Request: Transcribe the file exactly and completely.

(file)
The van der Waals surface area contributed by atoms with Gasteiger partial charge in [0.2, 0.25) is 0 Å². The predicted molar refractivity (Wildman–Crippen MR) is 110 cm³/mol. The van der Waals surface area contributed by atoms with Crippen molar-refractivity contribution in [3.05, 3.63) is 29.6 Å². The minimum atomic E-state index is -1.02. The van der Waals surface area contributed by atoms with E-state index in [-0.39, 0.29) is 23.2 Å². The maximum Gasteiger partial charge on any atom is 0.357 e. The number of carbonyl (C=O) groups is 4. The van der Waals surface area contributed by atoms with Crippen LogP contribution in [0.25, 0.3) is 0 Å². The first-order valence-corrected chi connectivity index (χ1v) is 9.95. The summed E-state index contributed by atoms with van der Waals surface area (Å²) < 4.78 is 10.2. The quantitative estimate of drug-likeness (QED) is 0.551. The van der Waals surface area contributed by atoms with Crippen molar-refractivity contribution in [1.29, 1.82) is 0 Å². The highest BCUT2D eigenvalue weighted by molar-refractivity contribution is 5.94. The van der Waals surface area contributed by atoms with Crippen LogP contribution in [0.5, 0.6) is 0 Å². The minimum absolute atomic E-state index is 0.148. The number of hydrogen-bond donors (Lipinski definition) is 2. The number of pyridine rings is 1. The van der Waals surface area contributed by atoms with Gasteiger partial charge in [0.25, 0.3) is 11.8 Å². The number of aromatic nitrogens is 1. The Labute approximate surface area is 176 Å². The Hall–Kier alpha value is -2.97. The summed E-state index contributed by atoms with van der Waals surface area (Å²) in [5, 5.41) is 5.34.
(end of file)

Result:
The van der Waals surface area contributed by atoms with Gasteiger partial charge in [0.2, 0.25) is 0 Å². The predicted molar refractivity (Wildman–Crippen MR) is 110 cm³/mol. The van der Waals surface area contributed by atoms with Crippen molar-refractivity contribution in [3.05, 3.63) is 29.6 Å². The minimum atomic E-state index is -1.02. The van der Waals surface area contributed by atoms with E-state index in [-0.39, 0.29) is 23.2 Å². The maximum Gasteiger partial charge on any atom is 0.357 e. The number of carbonyl (C=O) groups is 4. The van der Waals surface area contributed by atoms with Crippen LogP contribution in [0.25, 0.3) is 0 Å². The first-order valence-corrected chi connectivity index (χ1v) is 9.95. The summed E-state index contributed by atoms with van der Waals surface area (Å²) < 4.78 is 10.2. The quantitative estimate of drug-likeness (QED) is 0.551. The van der Waals surface area contributed by atoms with Crippen molar-refractivity contribution in [1.29, 1.82) is 0 Å². The highest BCUT2D eigenvalue weighted by molar-refractivity contribution is 5.94. The van der Waals surface area contributed by atoms with Crippen LogP contribution in [0.5, 0.6) is 0 Å². The minimum absolute atomic E-state index is 0.148. The number of hydrogen-bond donors (Lipinski definition) is 2. The number of pyridine rings is 1. The van der Waals surface area contributed by atoms with Gasteiger partial charge in [0.25, 0.3) is 11.8 Å². The number of aromatic nitrogens is 1. The Labute approximate surface area is 176 Å². The Hall–Kier alpha value is -2.97. The summed E-state index contributed by atoms with van der Waals surface area (Å²) in [5, 5.41) is 5.34.